BT = Bo + (Rsi – Rs)Bg

Where;

BT = Total FVF
Bo = Oil FVF
Bg = Gas FVF
Rsi = Initial Gas Solubility
Rs = Current Gas Solubility

Let’s solve an example;
Find the total FVF when the oil FVF is 14, gas FVF is 15, initial gas solubility is 26 and current gas solubility is 17.

This implies that;

Bo = Oil FVF = 14
Bg = Gas FVF = 15
Rsi = Initial Gas Solubility = 26
Rs = Current Gas Solubility = 17

BT = Bo + (Rsi – Rs)Bg
BT = 14 + (26 – 17)15
BT = 14 + (9)15
BT = 14 + 135
BT = 149

Therefore, the total FVF is 149.

Calculating the Oil FVF when the Total FVF, Gas FVF, Initial Gas Solubility and Current Gas Solubility is Given.

Bo = BT – (Rsi – Rs)Bg

Where;

Bo = Oil FVF
BT = Total FVF
Bg = Gas FVF
Rsi = Initial Gas Solubility
Rs = Current Gas Solubility

Let’s solve an example;
Find the oil FVF when the total FVF is 44, gas FVF is 17, initial gas solubility is 21 and current gas solubility is 19.

This implies that;

BT = Total FVF = 44
Bg = Gas FVF = 17
Rsi = Initial Gas Solubility = 21
Rs = Current Gas Solubility = 19

Bo = BT – (Rsi – Rs)Bg
Bo = 44 – (21 – 19)17
Bo = 44 – (2)17
Bo = 44 – 34
Bo = 10

Therefore, the oil FVF is 10.

Calculating the Gas FVF when the Total FVF, Oil FVF, Initial Gas Solubility and Current Gas Solubility is Given.

Bg = BT – Bo / Rsi – Rs

Where;

Bg = Gas FVF
Bo = Oil FVF
BT = Total FVF
Rsi = Initial Gas Solubility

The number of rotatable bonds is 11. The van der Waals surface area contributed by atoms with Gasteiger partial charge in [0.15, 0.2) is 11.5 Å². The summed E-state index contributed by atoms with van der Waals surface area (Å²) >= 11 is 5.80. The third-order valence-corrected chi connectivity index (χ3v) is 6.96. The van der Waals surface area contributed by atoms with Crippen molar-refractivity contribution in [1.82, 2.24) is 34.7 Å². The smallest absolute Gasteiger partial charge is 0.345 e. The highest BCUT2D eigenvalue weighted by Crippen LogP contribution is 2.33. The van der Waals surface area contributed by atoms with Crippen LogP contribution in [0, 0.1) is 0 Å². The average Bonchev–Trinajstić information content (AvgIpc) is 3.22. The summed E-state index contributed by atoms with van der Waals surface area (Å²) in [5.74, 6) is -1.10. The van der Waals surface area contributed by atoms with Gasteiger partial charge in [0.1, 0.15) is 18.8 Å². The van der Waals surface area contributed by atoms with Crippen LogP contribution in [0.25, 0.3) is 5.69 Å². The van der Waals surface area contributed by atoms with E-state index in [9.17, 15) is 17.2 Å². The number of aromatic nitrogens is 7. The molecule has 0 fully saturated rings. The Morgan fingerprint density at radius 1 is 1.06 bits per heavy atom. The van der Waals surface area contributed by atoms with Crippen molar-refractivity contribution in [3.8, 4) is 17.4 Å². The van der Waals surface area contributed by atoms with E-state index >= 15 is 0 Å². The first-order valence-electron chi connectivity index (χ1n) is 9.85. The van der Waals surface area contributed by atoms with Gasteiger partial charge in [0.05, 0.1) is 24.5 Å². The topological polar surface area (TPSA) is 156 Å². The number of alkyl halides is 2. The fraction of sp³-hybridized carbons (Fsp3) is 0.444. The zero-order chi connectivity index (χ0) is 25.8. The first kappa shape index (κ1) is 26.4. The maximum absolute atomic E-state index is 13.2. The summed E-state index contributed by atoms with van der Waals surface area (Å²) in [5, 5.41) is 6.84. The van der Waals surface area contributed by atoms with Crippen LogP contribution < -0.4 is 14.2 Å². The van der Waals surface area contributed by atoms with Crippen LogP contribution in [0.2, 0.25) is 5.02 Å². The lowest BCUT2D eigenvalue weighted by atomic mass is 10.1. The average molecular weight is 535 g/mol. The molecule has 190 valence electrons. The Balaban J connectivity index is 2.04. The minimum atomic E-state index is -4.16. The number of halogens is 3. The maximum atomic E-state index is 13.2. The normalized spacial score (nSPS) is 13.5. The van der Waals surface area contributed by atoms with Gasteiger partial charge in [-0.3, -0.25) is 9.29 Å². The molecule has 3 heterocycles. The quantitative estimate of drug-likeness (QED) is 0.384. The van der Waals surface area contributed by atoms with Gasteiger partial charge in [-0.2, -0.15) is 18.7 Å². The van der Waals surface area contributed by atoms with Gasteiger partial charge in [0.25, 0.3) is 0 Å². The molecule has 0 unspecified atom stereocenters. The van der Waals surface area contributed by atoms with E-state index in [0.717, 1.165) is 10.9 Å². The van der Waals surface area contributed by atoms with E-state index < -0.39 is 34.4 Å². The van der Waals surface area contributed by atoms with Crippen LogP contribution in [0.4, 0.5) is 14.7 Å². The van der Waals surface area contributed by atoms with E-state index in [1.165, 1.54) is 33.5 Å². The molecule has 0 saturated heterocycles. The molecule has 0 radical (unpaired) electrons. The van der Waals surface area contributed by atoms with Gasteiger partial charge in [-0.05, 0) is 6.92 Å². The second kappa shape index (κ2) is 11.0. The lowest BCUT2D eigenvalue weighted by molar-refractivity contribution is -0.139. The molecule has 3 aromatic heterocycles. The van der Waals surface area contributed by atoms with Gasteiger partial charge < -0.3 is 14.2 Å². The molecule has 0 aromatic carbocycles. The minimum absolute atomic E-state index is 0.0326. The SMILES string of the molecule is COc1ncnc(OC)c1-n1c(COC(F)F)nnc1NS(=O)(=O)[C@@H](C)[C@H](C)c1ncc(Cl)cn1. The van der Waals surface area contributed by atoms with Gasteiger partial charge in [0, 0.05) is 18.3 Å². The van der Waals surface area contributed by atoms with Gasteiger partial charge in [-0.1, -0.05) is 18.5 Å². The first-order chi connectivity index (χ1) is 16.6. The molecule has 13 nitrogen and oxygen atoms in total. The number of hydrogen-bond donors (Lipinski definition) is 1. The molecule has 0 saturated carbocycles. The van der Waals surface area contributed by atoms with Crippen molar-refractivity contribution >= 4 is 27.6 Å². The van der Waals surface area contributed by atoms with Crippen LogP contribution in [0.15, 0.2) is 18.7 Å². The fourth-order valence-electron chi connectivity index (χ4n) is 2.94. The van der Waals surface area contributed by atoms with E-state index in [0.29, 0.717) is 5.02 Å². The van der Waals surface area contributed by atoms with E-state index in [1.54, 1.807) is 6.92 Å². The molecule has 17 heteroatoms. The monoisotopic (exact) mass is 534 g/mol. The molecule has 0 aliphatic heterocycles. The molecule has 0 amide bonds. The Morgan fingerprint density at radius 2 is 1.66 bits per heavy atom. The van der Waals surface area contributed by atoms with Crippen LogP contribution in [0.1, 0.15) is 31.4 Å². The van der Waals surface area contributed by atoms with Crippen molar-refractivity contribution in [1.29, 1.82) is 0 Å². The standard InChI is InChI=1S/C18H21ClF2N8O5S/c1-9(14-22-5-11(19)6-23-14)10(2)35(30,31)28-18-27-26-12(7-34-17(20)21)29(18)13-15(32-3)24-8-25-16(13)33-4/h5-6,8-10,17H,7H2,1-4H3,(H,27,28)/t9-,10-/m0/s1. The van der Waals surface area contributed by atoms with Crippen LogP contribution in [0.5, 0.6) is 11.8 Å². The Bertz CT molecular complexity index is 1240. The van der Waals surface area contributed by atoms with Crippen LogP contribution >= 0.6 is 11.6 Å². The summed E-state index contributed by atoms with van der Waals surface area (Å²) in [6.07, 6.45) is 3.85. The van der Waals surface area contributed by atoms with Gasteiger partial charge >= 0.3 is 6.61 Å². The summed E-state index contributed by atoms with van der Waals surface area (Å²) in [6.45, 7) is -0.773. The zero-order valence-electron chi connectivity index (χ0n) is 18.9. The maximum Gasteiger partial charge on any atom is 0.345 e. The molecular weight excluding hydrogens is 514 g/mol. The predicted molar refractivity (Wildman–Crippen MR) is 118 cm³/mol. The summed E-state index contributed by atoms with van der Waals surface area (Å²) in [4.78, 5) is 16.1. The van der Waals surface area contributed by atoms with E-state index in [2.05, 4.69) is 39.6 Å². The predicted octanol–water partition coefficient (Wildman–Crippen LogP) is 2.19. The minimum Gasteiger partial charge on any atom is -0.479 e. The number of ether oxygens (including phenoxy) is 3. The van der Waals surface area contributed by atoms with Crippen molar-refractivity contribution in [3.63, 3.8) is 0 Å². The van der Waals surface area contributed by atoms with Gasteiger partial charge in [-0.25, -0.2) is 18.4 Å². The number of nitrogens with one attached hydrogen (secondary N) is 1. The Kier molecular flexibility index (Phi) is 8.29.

Rs = Current Gas Solubility

Let’s solve an example;
Find the gas FVF when the total FVF is 48, oil FVF is 16, initial gas solubility is 20 and current gas solubility is 12.

This implies that;

Bo = Oil FVF = 16
BT = Total FVF = 48
Rsi = Initial Gas Solubility = 20
Rs = Current Gas Solubility = 12

Bg = BT – Bo / Rsi – Rs
Bg = 48 – 16 / 20 – 12
Bg = 32 / 8
Bg = 4

Therefore, the gas FVF is 4.

Continue reading How to Calculate and Solve for Total Formation Volume Factor | The Calculator Encyclopedia

How to Calculate and Solve for Total Oil Pore Volume of Reservoir Fluid Flow

The image above represents the total oil pore volume.

To compute for the total oil pore volume, four essential parameters are needed and these parameters are initial oil FVF (Boi), initial water saturation (Swi), oil in place (N) and gas cap ratio (m).

The formula for calculating the total oil pore volume:

(PV)o = NBoi(1 + m) / 1 + Swi

Where;

(PV)o = Total Oil Pore Volume
Boi = Initial Oil FVF
Swi = Initial Water Saturation
N = Oil in Place
m = Gas Cap Ratio

Let’s solve an example;
Find the total oil pore volume when the initial oil FVF is 9, the initial water saturation is 11, the oil in place is 21 and the gas cap ratio is 18.

This implies that;

Boi = Initial Oil FVF = 9
Swi = Initial Water Saturation = 11
N = Oil in Place = 21
m = Gas Cap Ratio = 18